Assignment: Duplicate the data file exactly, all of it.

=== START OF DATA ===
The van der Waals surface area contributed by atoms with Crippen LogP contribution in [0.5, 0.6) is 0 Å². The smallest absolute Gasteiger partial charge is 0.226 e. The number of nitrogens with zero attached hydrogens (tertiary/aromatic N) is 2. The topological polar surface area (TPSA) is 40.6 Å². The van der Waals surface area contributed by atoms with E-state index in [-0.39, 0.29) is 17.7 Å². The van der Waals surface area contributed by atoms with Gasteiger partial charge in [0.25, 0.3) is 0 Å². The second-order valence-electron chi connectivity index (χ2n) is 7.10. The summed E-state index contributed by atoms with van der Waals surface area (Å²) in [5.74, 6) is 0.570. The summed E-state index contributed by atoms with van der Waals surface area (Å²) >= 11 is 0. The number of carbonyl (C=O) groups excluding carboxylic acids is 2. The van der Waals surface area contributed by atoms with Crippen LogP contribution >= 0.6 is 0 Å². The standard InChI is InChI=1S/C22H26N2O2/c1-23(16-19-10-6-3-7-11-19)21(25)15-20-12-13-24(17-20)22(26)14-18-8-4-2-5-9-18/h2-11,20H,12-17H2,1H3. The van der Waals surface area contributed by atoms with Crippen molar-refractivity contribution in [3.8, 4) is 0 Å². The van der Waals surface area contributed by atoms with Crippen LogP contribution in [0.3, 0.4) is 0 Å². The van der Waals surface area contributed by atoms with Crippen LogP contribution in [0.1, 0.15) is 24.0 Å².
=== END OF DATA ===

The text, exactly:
The van der Waals surface area contributed by atoms with Crippen LogP contribution in [0.5, 0.6) is 0 Å². The smallest absolute Gasteiger partial charge is 0.226 e. The number of nitrogens with zero attached hydrogens (tertiary/aromatic N) is 2. The topological polar surface area (TPSA) is 40.6 Å². The van der Waals surface area contributed by atoms with E-state index in [-0.39, 0.29) is 17.7 Å². The van der Waals surface area contributed by atoms with Gasteiger partial charge in [0.25, 0.3) is 0 Å². The second-order valence-electron chi connectivity index (χ2n) is 7.10. The summed E-state index contributed by atoms with van der Waals surface area (Å²) in [5.74, 6) is 0.570. The summed E-state index contributed by atoms with van der Waals surface area (Å²) >= 11 is 0. The number of carbonyl (C=O) groups excluding carboxylic acids is 2. The van der Waals surface area contributed by atoms with Crippen LogP contribution >= 0.6 is 0 Å². The standard InChI is InChI=1S/C22H26N2O2/c1-23(16-19-10-6-3-7-11-19)21(25)15-20-12-13-24(17-20)22(26)14-18-8-4-2-5-9-18/h2-11,20H,12-17H2,1H3. The van der Waals surface area contributed by atoms with Crippen molar-refractivity contribution in [3.8, 4) is 0 Å². The van der Waals surface area contributed by atoms with Crippen LogP contribution in [0.3, 0.4) is 0 Å². The van der Waals surface area contributed by atoms with Crippen LogP contribution in [0.1, 0.15) is 24.0 Å².